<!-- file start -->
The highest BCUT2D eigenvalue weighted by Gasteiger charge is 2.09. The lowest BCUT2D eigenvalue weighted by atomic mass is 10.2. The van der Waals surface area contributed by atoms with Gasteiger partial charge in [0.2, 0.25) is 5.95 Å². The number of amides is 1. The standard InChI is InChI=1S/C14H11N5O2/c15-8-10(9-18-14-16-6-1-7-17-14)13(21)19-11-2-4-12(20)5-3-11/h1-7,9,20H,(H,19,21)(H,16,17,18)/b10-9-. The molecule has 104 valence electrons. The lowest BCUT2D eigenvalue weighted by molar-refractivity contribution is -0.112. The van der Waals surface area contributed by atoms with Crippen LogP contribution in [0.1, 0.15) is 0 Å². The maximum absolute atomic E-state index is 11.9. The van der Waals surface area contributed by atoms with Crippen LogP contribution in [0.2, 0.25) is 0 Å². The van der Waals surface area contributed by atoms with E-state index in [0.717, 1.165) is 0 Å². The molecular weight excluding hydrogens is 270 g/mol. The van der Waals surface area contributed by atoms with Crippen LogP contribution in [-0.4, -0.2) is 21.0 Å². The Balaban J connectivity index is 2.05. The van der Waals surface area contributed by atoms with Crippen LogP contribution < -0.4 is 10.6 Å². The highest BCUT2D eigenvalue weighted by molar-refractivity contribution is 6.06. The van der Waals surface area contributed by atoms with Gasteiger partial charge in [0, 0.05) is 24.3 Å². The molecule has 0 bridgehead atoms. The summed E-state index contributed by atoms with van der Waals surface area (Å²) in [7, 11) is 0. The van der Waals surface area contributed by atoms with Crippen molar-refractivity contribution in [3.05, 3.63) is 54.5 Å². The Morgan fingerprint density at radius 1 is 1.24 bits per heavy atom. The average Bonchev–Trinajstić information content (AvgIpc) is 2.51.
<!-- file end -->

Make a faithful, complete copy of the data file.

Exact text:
The highest BCUT2D eigenvalue weighted by Gasteiger charge is 2.09. The lowest BCUT2D eigenvalue weighted by atomic mass is 10.2. The van der Waals surface area contributed by atoms with Gasteiger partial charge in [0.2, 0.25) is 5.95 Å². The number of amides is 1. The standard InChI is InChI=1S/C14H11N5O2/c15-8-10(9-18-14-16-6-1-7-17-14)13(21)19-11-2-4-12(20)5-3-11/h1-7,9,20H,(H,19,21)(H,16,17,18)/b10-9-. The molecule has 104 valence electrons. The lowest BCUT2D eigenvalue weighted by molar-refractivity contribution is -0.112. The van der Waals surface area contributed by atoms with Crippen LogP contribution in [0.1, 0.15) is 0 Å². The maximum absolute atomic E-state index is 11.9. The van der Waals surface area contributed by atoms with Crippen LogP contribution in [0.2, 0.25) is 0 Å². The van der Waals surface area contributed by atoms with E-state index in [0.717, 1.165) is 0 Å². The molecular weight excluding hydrogens is 270 g/mol. The van der Waals surface area contributed by atoms with Crippen LogP contribution in [-0.4, -0.2) is 21.0 Å². The Balaban J connectivity index is 2.05. The van der Waals surface area contributed by atoms with Crippen LogP contribution < -0.4 is 10.6 Å². The highest BCUT2D eigenvalue weighted by molar-refractivity contribution is 6.06. The van der Waals surface area contributed by atoms with Gasteiger partial charge in [0, 0.05) is 24.3 Å². The molecule has 0 bridgehead atoms. The summed E-state index contributed by atoms with van der Waals surface area (Å²) in [7, 11) is 0. The van der Waals surface area contributed by atoms with Crippen molar-refractivity contribution in [3.05, 3.63) is 54.5 Å². The Morgan fingerprint density at radius 1 is 1.24 bits per heavy atom. The average Bonchev–Trinajstić information content (AvgIpc) is 2.51.